News Date: 11/03/2009
The Virginia Department of Agriculture and Consumer Services (VDACS) and the Virginia Department of Education have designated the week of November 9 – 13, 2009, as Virginia Farm to School Week. The agencies are encouraging all schools in the Commonwealth, kindergarten through college, to purchase, serve and promote Virginia Grown foods in their cafeterias that week.
The Farm to School program (F2S) connects local farms and schools to provide improved nutrition for the students and to support local and regional farmers. VDACS established a Farm to School Web site in 2008 to promote Virginia products to educational institutions and serve as a resource to connect farms, schools and distributors.
“The Farm to School program has proved to be very popular,” said Todd P. Haymore, VDACS’ Commissioner. “The logistics of getting enough product to a school in a timely fashion can be challenging, but many schools are very committed to the concept and are eager participants in the program. The number of schools participating in this special emphasis and the menus they have prepared are very impressive.” In proof of that, he offers the following examples:
In Goochland County, all schools will feature a local item on each day’s menu: sweet potatoes on Monday, fresh greens on Tuesday, steamed cabbage on Thursday and apples on Friday. Wednesday’s lunch will feature an all Virginia menu: sliced pork with gravy, baked potatoes, steamed broccoli and apples. Goochland has invited a local farmer to come talk to the Middle School students. While students wait in the lunch line, they can nibble on a variety of sliced apple wedges and compare the different varieties. In the elementary schools, Virginia Cooperative Extension is providing apple coloring sheets, and students will get to display their artwork in the cafeterias.
In Harrisonburg, the city schools had a Harvest Day on October 1 where most of the food items came from local farms. By the time Farm to School Week rolls around, Harrisonburg will have so many local foods on the menu routinely that they will just highlight them on menus and in their newsletter. Leanne DuBois, the State F2S Coordinator for VDACS, says that Harrisonburg City Schools are a shining example of what the F2S program can be. “Already this fall, they have purchased more than $5,000 worth of produce from the Shenandoah Valley Produce Auction. Products include apples, peppers, tomatoes, watermelons, cantaloupes, peaches, potatoes and squash. They will continue to purchase lettuce, apples, potatoes, ground beef and pork through the winter and plan to purchase fresh early crops during the spring season.”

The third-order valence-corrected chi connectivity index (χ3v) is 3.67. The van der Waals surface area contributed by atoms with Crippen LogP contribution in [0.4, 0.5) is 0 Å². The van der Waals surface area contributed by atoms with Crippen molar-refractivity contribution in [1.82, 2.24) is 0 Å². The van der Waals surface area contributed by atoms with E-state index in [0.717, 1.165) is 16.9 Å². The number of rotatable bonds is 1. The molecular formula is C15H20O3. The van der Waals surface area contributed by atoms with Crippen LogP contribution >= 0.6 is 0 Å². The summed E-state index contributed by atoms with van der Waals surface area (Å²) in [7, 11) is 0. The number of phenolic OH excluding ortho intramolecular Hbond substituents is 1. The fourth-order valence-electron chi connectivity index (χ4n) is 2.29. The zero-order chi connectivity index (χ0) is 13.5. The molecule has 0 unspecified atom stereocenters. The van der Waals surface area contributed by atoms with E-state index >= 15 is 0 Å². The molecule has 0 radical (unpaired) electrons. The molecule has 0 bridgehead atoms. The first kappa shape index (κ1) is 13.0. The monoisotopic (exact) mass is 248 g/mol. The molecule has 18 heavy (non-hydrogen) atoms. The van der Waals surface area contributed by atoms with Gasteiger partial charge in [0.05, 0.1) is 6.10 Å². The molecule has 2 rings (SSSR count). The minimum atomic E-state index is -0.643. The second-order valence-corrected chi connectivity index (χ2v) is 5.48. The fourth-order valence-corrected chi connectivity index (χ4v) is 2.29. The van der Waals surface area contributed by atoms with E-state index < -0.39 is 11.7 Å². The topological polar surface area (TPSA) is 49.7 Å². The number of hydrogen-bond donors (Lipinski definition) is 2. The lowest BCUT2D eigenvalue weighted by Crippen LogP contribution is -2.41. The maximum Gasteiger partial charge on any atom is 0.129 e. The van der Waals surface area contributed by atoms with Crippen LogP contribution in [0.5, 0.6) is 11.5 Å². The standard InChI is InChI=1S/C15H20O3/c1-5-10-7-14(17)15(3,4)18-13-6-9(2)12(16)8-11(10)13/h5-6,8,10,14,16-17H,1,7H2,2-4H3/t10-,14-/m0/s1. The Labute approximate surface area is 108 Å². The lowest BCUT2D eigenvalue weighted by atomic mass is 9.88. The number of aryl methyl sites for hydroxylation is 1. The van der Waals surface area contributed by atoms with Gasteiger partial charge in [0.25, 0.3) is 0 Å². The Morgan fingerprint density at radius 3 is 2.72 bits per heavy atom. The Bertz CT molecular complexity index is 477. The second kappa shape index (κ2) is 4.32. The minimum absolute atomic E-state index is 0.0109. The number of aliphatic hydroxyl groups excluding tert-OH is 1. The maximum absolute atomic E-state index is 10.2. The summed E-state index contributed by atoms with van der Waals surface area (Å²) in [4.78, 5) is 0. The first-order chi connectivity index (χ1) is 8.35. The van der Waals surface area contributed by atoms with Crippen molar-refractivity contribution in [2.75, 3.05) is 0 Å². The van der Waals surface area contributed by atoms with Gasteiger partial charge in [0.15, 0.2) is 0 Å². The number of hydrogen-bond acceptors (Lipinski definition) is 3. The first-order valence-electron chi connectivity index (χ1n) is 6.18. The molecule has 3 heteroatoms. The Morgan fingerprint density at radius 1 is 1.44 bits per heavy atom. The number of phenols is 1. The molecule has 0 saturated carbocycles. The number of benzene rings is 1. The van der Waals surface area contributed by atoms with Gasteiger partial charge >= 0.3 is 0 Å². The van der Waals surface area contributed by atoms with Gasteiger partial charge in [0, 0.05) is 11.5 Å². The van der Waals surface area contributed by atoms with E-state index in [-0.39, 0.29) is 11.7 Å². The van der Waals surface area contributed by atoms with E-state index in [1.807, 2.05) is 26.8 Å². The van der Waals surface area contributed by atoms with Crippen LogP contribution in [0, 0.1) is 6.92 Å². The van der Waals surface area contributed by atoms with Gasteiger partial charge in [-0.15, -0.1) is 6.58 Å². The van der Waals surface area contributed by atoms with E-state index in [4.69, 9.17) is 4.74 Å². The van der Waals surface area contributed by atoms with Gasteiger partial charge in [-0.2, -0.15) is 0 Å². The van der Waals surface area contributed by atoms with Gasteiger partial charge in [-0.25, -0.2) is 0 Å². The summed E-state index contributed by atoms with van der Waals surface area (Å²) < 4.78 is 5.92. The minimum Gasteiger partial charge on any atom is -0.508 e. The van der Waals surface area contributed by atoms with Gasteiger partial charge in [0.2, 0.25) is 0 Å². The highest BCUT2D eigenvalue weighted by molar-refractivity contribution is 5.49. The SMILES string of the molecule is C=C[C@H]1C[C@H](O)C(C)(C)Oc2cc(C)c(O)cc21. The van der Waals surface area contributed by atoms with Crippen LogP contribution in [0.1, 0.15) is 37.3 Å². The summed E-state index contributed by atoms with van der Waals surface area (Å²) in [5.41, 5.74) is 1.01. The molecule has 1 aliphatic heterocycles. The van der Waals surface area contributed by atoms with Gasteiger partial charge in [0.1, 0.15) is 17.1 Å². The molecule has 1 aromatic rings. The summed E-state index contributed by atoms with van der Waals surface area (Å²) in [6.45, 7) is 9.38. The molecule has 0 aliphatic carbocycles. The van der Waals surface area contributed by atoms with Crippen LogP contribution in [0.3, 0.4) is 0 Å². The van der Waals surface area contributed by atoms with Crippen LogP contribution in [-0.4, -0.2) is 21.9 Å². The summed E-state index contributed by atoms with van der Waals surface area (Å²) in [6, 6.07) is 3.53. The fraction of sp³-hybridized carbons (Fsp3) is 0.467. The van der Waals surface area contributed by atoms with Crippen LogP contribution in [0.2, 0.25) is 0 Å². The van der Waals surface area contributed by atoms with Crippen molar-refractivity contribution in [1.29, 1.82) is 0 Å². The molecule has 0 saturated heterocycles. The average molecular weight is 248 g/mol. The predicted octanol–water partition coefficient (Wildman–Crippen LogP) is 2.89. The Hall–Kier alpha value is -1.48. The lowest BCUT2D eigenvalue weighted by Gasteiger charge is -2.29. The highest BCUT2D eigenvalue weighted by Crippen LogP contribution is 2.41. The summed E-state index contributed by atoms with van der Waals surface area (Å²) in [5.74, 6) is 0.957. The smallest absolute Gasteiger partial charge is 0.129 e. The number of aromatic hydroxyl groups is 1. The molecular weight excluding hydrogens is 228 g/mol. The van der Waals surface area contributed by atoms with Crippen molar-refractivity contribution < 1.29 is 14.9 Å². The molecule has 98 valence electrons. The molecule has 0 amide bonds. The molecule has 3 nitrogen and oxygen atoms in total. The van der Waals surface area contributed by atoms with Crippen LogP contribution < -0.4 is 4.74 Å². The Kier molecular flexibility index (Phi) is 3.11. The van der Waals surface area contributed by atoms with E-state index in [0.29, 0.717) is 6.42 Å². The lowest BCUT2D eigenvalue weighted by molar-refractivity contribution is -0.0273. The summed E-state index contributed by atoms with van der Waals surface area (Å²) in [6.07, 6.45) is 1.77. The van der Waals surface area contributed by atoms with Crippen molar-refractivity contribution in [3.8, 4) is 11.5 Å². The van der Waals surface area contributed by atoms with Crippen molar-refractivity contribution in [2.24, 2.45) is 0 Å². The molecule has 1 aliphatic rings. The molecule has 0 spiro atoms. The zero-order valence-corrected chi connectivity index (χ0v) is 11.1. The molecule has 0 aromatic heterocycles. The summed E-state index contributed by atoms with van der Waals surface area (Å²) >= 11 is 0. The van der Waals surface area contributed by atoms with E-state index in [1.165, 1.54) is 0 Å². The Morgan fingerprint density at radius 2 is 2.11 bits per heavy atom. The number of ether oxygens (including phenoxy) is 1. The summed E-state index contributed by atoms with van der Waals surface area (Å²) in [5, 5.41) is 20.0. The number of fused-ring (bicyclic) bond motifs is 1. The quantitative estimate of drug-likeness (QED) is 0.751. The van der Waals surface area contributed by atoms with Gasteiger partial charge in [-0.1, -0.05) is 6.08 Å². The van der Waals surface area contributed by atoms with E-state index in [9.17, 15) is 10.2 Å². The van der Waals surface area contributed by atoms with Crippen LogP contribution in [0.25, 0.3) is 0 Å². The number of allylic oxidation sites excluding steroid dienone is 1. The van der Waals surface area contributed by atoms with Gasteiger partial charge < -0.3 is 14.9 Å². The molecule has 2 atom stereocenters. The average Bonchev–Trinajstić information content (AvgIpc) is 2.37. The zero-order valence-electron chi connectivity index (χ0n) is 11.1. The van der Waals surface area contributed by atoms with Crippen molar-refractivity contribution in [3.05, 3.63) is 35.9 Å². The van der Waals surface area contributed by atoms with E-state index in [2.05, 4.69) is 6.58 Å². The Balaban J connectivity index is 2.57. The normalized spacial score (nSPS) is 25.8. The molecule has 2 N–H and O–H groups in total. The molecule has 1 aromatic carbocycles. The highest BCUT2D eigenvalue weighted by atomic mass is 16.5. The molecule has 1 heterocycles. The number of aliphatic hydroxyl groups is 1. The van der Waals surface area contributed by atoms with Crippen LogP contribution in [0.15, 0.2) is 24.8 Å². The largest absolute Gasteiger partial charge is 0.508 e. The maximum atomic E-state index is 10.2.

In Rappahannock County, Brenda Payne, the Food Service Director, and Trista Scheurerlein, Farm to Table Program Director, are partnering with Virginia Cooperative Extension, the Fodderstack Food Working Group, Piedmont Environmental Council’s Buy Fresh/Buy Local campaign, Jenkins Orchard, The Farm at Sunnyside and Williams Orchard to have an entirely locally-produced meal available to all students in their cafeteria lines on November 11. Local farmers will set up informational booths in school cafeterias and local farmers will eat lunch with students to discuss what it’s like to produce food for people in Rappahannock County. The schools have invited volunteers to come to the school cafeteria after school on November 10 to help peel and dice apples for the next day’s apple crisp. “Using fresh, local foods can sometimes increase the prep time required to create meals,” said Trista. “Utilizing volunteers is one way to overcome that hurdle.” She encourages all volunteers to bring their own peelers and cutting boards.
For Farm-to-School Week, Augusta County Schools will serve local Asian pears and James City County will serve Virginia Grown mixed greens, winter squash and broccoli. St. Catherine’s School in Richmond is currently planning its local menu, and they have invited local farmers to visit and talk with the students about agriculture that week.
Building connections between schools, students and producers throughout Virginia will provide better economic opportunities for agriculture and healthier options for children. For more information and resources, see the Farm to School Web site: www.vdacs.virginia.gov/marketing/farm.shtml or contact VDACS’ Marketing Division at 804.786.3530.
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